Lion dancers prancing as Mouse roars into China
By William Foreman Associated Press
HONG KONG -- Hong Kong Disneyland threw open its gates to the public Monday, marking Mickey Mouse's biggest push into China -- a market the U.S. company hopes will flood the theme park with splurging tourists from the world's most populous nation.
With the pink Sleeping Beauty Castle behind them, Disney executives and a senior Chinese leader celebrated the opening with musicians clanging cymbals, Chinese lion dancers prancing precariously on tall poles and fireworks bursting in the sky.
The ceremony ended with a parade of Disney characters old and new: Mickey, Donald Duck, Mushu the dragon, Lilo and Winnie the Pooh.
Robert Iger, president of The Walt Disney Co., said being part of China's future is exciting. "As millions discover the wonders of Hong Kong and China -- one of the most rapidly growing travel destinations in the world -- the future is indeed bright," he said.
Chinese Vice President Zeng Qinghong called the park "Hong Kongers' eternal carnival."
Hundreds of visitors lined up outside the gates, waiting to get in despite muggy, sweltering heat.
Michael Kuzma of Celebration, Fla., came a day early to be first in line at the front gate. "For over 50 years, the American people have experienced the happiness of Disney theme parks. I hope the people of China can enjoy the happiness," the 36-year-old consultant said.
The attraction and its two resort hotels are surrounded by mountains on lush Lantau Island, just 30 minutes away by subway from bustling central Hong Kong. It looks much like the first Disneyland in California, with a Space Mountain thrill ride, a classic Cinderella Carousel and a Sleeping Beauty Castle expected to become one of the most photographed buildings in Asia.
The Hong Kong government is the biggest investor in the $3.5 billion park and expects it to help turn a global financial capital into Asia's best family holiday spot.
Disney officials hope the park -- the 11th in their global empire -- will be a magnet for increasingly wealthy Chinese tourists, who have a reputation for being big spenders.
Iger has said the Hong Kong park is a "first big step" in expanding the company's reach into China, where generations have grown up with little or no familiarity with Mickey Mouse and other characters that are part of popular American culture.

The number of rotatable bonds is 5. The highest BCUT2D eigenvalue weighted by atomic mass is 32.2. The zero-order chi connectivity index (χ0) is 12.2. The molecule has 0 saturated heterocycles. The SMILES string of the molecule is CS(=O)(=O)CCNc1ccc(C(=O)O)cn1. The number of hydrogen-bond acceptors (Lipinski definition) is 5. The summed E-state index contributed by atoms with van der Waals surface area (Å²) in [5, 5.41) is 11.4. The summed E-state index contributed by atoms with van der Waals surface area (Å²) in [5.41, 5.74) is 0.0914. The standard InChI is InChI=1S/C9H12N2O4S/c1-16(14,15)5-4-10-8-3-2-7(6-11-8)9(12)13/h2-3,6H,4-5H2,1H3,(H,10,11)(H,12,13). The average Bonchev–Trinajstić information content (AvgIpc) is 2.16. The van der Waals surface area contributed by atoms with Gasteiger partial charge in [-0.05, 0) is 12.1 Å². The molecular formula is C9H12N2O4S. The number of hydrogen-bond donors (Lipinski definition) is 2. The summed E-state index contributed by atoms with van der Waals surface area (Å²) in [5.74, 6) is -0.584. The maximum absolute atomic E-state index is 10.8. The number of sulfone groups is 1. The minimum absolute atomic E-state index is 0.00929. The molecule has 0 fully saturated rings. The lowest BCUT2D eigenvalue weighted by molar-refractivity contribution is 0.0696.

Iger said the park would create a media buzz and word-of-mouth excitement that would ignite interest in Disney films, TV shows and other products. Hong Kong-based Phoenix Television broadcast the Disneyland opening live to viewers across China.
Michael Eisner, Disney's chief executive officer, said China and Disneyland will be a perfect match because they both value families.
"You go to the park and you see mothers, daughters and kids and grandparents. The family unit in China is unbelievably strong. It's not just Hong Kong; it's mainland China," Eisner said.
An hour before Monday's opening ceremony, a small crowd of labor, human-rights and anti-Disney protesters gathered outside the front gate, chanting "No Conscience" and "Evil Mickey." They said there are labor abuses at factories making Disney products in China. Disney officials have said they are investigating the claims.
Hong Kong and Disney struck a deal to build the park in 1999 -- just two years after the former British colony returned to Chinese rule. The city had been battered by the Asian financial crisis and desperately needed a new project to boost its spirits and troubled economy.
The park is expected to employ 5,000 people and draw 5.6 million visitors in its first year.
The biggest complaint among some of the thousands who got a sneak peak at the park during a preview period was that Hong Kong Disneyland is too small. It's Disney's smallest theme park -- about 100 acres for the attractions and about 298 acres including the two hotels. There's room to expand to 494 acres.
Chinese tourist Zhang Wei predicted that the park would be a big hit with the mainland Chinese.
"Disney has a big name, and it will definitely attract people and be a success," said the 38-year-old businessman from Beijing as he finished watching the daily parade of floats carrying a waving Little Mermaid, Alice in Wonderland and Buzz Lightyear.
Hong Kongers have a reputation for being brusque and unsmiling, but the new park's staff, including cleaners and guards, has been trying to master the Disney tradition of giving guests a warm smile and hello. The greetings were Hong Kong visitor Evie Chan's favorite thing about the park. "The staff here is very friendly," said Chan, a marketing firm employee in her late 20s. "It's like we've known each other for a long time."